Afghanistan is not known for its performing art scene — most likely because Taliban banned all music when they took power in 1996. The regime ordered the burning of musical instruments along with cassette players and thousands of tapes, while musicians were faced with 40 days imprisonment if caught making music. As the Guardian commented in 2001, “their impact has been catastrophic across all sections of Afghanistan artistic and cultural life.”
That, at least, has changed in the intervening decade. Ahmad Sarmsat, an Afghan musician who trained in Russia and Australia, was determined to reawaken the musical talents of his people once the Taliban regime fell. In 2009 he opened a school, the National Institute of Music, and now with the help of American director William Harvey, he’s working to send the school’s youth orchestra to the United States.
“We want to use music as a source for social changes and a source for building bridges between Afghanistan and our friends outside of Afghanistan,” he told Al Jazeera. The two men hope to bring the orchestra, which consists of 52 musicians, to play at the Kennedy Center in Washington and at New York City’s Carnegie Hall in early February.
The music school educates 150 young musicians, half of whom are orphans and live on the streets, according to the New York Times. Similar to the world-renowned Simon Bolivar Youth Orchestra, whose musicians come from the slums of Caracas, Venezuela, Sarmsat has created a musical outlet for children and young people whose lives have been plagued by violence and destruction. About 35 of the students are female, an important step in a society where women are frequent victims of abuse and are denied countless fundamental human rights. “We have women’s rights, here we have children’s rights,” Fikria Azizi, a 12-year-old girl in the orchestra told Al Jazeera. “We want to show them in the USA that Afghanistan has achieved something. In reality, Afghanistan is being rebuilt.”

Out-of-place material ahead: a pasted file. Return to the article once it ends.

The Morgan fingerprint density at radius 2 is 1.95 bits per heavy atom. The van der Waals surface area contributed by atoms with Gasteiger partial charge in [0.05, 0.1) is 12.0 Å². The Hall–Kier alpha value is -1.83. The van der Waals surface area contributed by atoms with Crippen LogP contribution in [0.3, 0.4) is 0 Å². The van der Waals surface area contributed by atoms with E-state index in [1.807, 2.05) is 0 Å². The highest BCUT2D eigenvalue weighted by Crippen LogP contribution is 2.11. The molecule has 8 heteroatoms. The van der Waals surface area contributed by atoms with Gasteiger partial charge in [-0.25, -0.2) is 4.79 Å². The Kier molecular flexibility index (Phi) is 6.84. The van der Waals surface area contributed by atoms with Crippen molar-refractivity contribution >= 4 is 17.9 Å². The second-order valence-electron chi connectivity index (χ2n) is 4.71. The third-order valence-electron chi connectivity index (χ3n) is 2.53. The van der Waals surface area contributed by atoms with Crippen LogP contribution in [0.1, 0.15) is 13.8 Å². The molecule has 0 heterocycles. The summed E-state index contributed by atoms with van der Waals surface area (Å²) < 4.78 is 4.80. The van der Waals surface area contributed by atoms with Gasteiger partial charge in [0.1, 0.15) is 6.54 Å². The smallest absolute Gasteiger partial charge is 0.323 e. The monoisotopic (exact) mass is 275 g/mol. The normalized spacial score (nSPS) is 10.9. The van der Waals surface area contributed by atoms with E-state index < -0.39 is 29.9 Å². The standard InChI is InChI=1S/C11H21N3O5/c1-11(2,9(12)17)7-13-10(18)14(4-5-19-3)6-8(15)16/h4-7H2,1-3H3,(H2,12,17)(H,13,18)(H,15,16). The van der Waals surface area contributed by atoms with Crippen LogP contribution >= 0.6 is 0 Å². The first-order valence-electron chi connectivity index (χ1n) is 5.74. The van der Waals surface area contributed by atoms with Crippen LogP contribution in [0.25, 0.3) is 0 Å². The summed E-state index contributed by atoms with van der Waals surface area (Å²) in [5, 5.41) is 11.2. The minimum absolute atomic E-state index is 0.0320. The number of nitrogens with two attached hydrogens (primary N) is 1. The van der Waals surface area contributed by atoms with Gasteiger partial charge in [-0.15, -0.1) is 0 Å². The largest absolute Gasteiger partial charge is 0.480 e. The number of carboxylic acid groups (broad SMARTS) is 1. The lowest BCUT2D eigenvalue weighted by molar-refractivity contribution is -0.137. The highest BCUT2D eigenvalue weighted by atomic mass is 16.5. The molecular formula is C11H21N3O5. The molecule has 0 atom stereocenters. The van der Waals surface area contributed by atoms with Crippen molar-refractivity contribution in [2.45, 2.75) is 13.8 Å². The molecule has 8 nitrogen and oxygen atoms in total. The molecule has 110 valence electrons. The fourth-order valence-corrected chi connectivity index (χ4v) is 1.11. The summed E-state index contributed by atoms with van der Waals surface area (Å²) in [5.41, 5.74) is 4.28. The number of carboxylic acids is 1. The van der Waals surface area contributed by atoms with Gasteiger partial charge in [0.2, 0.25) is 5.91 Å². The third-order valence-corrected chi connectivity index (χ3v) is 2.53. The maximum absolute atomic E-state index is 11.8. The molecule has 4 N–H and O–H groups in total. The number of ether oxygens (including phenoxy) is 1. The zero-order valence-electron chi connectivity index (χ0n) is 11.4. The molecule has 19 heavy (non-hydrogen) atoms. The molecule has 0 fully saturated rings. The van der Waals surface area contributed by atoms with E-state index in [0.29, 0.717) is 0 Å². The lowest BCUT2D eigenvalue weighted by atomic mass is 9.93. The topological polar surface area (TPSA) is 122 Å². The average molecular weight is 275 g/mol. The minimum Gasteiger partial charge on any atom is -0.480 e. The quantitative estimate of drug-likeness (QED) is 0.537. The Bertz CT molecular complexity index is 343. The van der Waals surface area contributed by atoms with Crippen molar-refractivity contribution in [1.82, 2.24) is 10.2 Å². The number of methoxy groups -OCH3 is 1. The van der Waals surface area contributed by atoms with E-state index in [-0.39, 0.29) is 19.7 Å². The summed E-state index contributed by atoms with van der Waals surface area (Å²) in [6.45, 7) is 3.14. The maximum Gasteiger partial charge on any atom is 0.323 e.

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Although most of the musicians are relatively new to orchestral music, they have created a performance which combines western classical music with Afghanistan’s rich musical heritage. As well as playing string and wind instruments, the concerts will introduce to American audiences some Afghan instruments such as the rubab, sitar, sarod, dilruba and ghichak. The trip is expected to cost around $500,000, but Harvey is optimistic that they’ll find the necessary funding through U.S. support. The children will be accompanied on the visit by about a dozen teachers, half of whom are Westerners, reports the New York Times.